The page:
Outcomes of Infective Endocarditis Cases Among People Who Inject Drugs: Assessing the effects of an inpatient addiction medicine consult service
Maine Medical Center, Medical Education, Maine Medical Center Research Institute, Infectious Disease, Internal Medicine, Center for Outcomes Research & Evaluation
Addiction Medicine, Inpatients, Endocarditis, Endocarditis, Bacterial, Referral and Consultation
Purpose/Background: Infective endocarditis (IE), an infection of the cardiac endothelium, is a significant complication of injection drug use (IDU) that is increasing among people who inject drugs. Once considered to be rare, the incidence of IE has increased twelve-fold in the past ten years. To treat and prevent complications from IDU, hospitals have begun to provide inpatient addiction consults, including Maine Medical Center (MMC), which developed an integrated medication for addiction treatment (IMAT) team in 2016. Our objectives are to 1) describe demographics, clinical characteristics among patients who presented to MMC with IE by IDU from 2016-2019 and 2) using a previous study by Dr. Thakarar et al involving 107 patients admitted with IE at MMC from 2013-2016, compare health service utilization and health outcomes in individuals admitted for IE before and after the implementation of MMC’s addiction medicine consult service. Based on local and national IDU-IE trends, we expect there to be an increased number of IDU-IE cases from 2016-2019. We also hypothesize that the implementation of an IMAT team will be associated with reduced health service utilization and reduced 90-day mortality among patients with IDU-IE.
Methods/Approach: This study will be a retrospective analysis of patients who presented for care to MMC with definite or probable IE from January 1, 2013 to January 1, 2019. Data will be collected from MMCs electronic medical record. We will describe various demographic variables, health characteristics, hospitalization data, IE characteristics, IMAT service utilization data, and health care utilization data among people with IDU versus non-IDU IE. In a subgroup analysis among patients with IDU-IE, we will also stratify data pre- and post-IMAT implementation. In this subgroup analysis, we will assess for the following primary outcomes: 1) 90-day post-discharge ED utilization, 2) 30-day readmission rates, and 3) 90-day mortality rates, with IMAT consultation as the main exposure of interest. Secondary outcomes assessed include percentage of patient discharged against medical advice and number of overdoses after hospital discharge.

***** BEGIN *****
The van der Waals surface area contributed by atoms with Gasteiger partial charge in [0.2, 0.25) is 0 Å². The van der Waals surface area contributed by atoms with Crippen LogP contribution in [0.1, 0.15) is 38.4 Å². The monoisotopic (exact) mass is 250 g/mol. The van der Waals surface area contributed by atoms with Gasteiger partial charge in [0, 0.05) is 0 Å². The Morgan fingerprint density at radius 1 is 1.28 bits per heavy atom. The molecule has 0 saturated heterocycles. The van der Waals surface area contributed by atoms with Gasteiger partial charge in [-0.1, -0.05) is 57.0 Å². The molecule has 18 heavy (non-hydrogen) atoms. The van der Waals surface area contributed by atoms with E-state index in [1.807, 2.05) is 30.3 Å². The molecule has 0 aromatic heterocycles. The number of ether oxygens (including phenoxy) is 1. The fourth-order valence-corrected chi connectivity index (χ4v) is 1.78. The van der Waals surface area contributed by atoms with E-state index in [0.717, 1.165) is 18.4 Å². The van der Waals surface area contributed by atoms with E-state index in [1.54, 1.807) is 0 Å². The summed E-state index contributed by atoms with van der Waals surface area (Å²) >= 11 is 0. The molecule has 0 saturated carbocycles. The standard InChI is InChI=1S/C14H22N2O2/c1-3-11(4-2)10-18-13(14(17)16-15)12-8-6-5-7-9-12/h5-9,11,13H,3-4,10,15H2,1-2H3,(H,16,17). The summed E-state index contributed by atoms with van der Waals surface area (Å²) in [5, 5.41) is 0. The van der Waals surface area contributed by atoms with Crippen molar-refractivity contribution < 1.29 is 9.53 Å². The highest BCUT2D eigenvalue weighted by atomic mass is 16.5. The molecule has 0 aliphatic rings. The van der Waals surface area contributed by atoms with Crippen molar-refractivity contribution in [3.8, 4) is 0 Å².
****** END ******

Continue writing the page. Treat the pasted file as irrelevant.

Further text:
Results: Data collection is in progress and has already been collected for 2013-2016. We will examine the incidence of IE cases from MMC between 2016 and 2019, as well as overall trends from 2013-2019. We will assess the demographics, clinical characteristics, and healthcare utilization of patients with IDU versus non-IDU-IE. Among people with IDU-IE, we will stratify by IMAT service and examine any differences in 90-day post-discharge ED visits, 30-day readmission rates, and 90-day mortality rates.
Conclusions: We will review our major findings here and make assessments of how IMAT services have been utilized among the vulnerable IDU population as well as suggest areas for future study.
Thakarar, Kinna; Armstrong, Brett; Schaumburg, Jessica; Janis, Jaclyn; and McAuliffe, Amy, "Outcomes of Infective Endocarditis Cases Among People Who Inject Drugs: Assessing the effects of an inpatient addiction medicine consult service" (2020). Costas T. Lambrew Research Retreat 2020. 68.